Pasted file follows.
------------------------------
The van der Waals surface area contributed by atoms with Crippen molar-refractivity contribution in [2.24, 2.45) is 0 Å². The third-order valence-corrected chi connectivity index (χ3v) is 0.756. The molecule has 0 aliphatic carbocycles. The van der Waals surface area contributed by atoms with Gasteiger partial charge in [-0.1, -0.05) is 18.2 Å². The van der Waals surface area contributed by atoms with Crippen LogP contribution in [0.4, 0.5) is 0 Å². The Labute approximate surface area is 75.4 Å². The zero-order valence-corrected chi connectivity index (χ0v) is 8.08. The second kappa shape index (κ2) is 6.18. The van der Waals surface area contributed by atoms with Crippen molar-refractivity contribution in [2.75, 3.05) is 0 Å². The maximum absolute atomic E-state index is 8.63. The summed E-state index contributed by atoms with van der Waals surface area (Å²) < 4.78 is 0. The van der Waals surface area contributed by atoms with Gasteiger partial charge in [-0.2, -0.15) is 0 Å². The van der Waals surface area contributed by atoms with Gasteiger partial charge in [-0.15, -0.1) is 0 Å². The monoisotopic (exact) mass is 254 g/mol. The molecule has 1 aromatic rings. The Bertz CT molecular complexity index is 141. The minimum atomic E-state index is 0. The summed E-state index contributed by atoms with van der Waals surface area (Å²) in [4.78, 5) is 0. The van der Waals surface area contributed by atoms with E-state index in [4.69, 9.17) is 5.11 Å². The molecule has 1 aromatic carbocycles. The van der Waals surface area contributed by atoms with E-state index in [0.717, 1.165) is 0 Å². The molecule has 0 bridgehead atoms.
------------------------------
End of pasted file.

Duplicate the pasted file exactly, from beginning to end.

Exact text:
The van der Waals surface area contributed by atoms with Crippen molar-refractivity contribution in [2.24, 2.45) is 0 Å². The third-order valence-corrected chi connectivity index (χ3v) is 0.756. The molecule has 0 aliphatic carbocycles. The van der Waals surface area contributed by atoms with Gasteiger partial charge in [-0.1, -0.05) is 18.2 Å². The van der Waals surface area contributed by atoms with Crippen LogP contribution in [0.4, 0.5) is 0 Å². The Labute approximate surface area is 75.4 Å². The zero-order valence-corrected chi connectivity index (χ0v) is 8.08. The second kappa shape index (κ2) is 6.18. The van der Waals surface area contributed by atoms with Crippen molar-refractivity contribution in [2.75, 3.05) is 0 Å². The maximum absolute atomic E-state index is 8.63. The summed E-state index contributed by atoms with van der Waals surface area (Å²) < 4.78 is 0. The van der Waals surface area contributed by atoms with Gasteiger partial charge in [-0.2, -0.15) is 0 Å². The van der Waals surface area contributed by atoms with Gasteiger partial charge in [-0.15, -0.1) is 0 Å². The monoisotopic (exact) mass is 254 g/mol. The molecule has 1 aromatic rings. The Bertz CT molecular complexity index is 141. The minimum atomic E-state index is 0. The summed E-state index contributed by atoms with van der Waals surface area (Å²) in [4.78, 5) is 0. The van der Waals surface area contributed by atoms with E-state index in [4.69, 9.17) is 5.11 Å². The molecule has 1 aromatic carbocycles. The van der Waals surface area contributed by atoms with E-state index in [0.717, 1.165) is 0 Å². The molecule has 0 bridgehead atoms.